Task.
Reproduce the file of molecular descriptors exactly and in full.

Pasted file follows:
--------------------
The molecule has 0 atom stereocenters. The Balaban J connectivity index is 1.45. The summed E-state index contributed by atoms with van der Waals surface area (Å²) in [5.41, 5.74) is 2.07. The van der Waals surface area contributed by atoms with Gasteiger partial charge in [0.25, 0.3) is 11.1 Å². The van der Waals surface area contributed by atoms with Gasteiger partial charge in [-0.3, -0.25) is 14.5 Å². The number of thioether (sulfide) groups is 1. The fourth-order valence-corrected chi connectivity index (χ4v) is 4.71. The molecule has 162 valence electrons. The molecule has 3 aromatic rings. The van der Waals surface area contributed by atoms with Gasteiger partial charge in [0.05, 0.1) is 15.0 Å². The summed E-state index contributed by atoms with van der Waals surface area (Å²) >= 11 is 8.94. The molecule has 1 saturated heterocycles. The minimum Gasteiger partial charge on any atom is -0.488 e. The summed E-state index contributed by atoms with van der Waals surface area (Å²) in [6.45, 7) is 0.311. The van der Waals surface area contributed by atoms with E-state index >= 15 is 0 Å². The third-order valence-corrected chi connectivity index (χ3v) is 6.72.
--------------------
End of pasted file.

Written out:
The molecule has 0 atom stereocenters. The Balaban J connectivity index is 1.45. The summed E-state index contributed by atoms with van der Waals surface area (Å²) in [5.41, 5.74) is 2.07. The van der Waals surface area contributed by atoms with Gasteiger partial charge in [0.25, 0.3) is 11.1 Å². The van der Waals surface area contributed by atoms with Gasteiger partial charge in [-0.3, -0.25) is 14.5 Å². The number of thioether (sulfide) groups is 1. The fourth-order valence-corrected chi connectivity index (χ4v) is 4.71. The molecule has 162 valence electrons. The molecule has 3 aromatic rings. The van der Waals surface area contributed by atoms with Gasteiger partial charge in [0.05, 0.1) is 15.0 Å². The summed E-state index contributed by atoms with van der Waals surface area (Å²) >= 11 is 8.94. The molecule has 1 saturated heterocycles. The minimum Gasteiger partial charge on any atom is -0.488 e. The summed E-state index contributed by atoms with van der Waals surface area (Å²) in [6.45, 7) is 0.311. The van der Waals surface area contributed by atoms with E-state index >= 15 is 0 Å². The third-order valence-corrected chi connectivity index (χ3v) is 6.72.